Milrem Robotics expands its production capability fivefold

Milrem Robotics, the world’s leading robotics and autonomous systems developer, has expanded its production capability fivefold by opening a new facility that allows the company to satisfy the growing need for intelligent robotics solutions by end-users.

The new facility next to Milrem Robotics’ headquarters in Tallinn, Estonia, allows the company to manufacture more than 500 units of its operationally proven, multi-mission THeMIS Unmanned Ground Vehicle yearly.

The THeMIS is already part of robotics programs in 18 different countries internationally, eight of which are members of NATO, including Estonia, France, Germany, the Netherlands, Norway, Spain, the UK, and the US. THeMIS UGVs are also assisting Ukrainian soldiers in the war with Russia.

“Many end-users, satisfied with the results of testing the robotic vehicles, are preparing to launch high-quantity procurements. With the opening of our new facility, we are better prepared to answer these calls,” explained Kuldar Väärsi, CEO of Milrem Robotics. “Also, the growing use of UGVs in Ukraine shows a clear focus and importance of unmanned ground systems,” he added.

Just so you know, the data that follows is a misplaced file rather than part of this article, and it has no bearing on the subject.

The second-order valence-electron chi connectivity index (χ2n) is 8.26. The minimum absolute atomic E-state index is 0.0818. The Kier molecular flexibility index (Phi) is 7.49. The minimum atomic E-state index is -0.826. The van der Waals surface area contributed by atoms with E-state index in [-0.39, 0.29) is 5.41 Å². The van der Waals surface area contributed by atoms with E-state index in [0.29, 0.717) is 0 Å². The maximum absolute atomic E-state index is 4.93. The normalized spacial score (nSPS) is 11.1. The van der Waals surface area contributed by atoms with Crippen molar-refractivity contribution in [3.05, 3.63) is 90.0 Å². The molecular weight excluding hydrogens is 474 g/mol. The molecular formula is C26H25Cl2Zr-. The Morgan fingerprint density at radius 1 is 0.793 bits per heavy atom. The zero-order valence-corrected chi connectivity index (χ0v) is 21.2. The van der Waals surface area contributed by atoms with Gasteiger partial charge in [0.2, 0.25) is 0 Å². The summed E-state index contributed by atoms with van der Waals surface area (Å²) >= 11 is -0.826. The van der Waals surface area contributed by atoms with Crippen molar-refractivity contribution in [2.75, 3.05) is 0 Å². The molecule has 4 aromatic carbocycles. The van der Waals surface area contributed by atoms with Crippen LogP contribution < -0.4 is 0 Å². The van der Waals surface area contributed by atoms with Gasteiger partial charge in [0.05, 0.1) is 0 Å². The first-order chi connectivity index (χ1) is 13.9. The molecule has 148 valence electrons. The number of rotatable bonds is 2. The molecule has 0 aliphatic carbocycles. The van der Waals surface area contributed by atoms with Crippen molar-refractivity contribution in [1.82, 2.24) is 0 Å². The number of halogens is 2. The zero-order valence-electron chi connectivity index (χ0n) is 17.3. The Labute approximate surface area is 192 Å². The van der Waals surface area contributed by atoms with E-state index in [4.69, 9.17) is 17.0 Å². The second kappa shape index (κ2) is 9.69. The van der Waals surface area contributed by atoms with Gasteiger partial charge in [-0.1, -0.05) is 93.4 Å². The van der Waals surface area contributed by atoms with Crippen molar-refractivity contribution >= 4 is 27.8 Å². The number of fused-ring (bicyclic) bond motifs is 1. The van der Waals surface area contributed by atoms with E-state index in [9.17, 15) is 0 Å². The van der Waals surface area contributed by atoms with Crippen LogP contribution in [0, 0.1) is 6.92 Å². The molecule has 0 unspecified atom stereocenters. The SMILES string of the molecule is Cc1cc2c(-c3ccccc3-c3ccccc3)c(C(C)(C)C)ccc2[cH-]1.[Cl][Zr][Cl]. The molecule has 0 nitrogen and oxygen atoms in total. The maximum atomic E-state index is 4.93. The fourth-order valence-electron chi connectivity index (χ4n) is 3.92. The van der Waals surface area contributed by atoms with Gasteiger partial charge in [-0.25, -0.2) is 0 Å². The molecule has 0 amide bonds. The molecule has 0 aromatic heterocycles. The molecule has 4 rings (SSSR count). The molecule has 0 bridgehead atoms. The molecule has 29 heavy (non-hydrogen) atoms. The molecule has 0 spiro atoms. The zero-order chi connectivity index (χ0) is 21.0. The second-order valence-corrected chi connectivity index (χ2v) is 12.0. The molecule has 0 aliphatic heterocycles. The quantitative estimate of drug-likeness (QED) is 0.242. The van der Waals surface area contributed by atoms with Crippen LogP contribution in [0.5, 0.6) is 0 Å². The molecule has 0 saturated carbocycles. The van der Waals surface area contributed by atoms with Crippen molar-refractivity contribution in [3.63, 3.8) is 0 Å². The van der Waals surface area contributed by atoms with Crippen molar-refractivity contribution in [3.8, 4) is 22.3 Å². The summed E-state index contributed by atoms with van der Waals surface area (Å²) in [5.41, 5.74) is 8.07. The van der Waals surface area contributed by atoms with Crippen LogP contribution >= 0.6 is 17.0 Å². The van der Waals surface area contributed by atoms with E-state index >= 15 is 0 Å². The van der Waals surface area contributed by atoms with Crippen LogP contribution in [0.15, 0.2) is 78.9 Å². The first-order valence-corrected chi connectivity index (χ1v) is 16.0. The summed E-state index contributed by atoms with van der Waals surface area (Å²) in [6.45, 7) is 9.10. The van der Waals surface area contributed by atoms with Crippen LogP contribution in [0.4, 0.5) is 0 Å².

In addition to production, Milrem Robotics will also expand its prototyping facilities to speed up the development of new products in the company’s growing portfolio. An extra 1000 square meters of office space has also been added.

“Unlike other technology companies who announced layoffs during 2023, Milrem Robotics is continuing to grow this year and hiring 100 new employees, mostly in Europe,” Väärsi added.

Additionally, the expansion is estimated to indirectly generate further positions with high-technology partners and suppliers, contributing to developing the local talent pool and economy.

“The expansion of the Estonian defence industry is beneficial from both a security and economic perspective,” said Kusti Salm, permanent secretary of the Ministry of Defence of Estonia.

“For many years, Estonia’s defence industry policy has aimed to develop a high-tech defence industry that can be competitive in export markets. Milrem Robotics is a good example of how a defence industry start-up has grown in 10 years into a large and innovative industrial company, in Estonian terms, with a wide international customer base that can include a wide range of Estonian subcontractors, engineers and specialists in its network. The creation of such companies – and others that have been established in recent years – is a sign of the maturity of the Estonian defence industry and the potential to contribute more to national defence and economic development,” Salm said.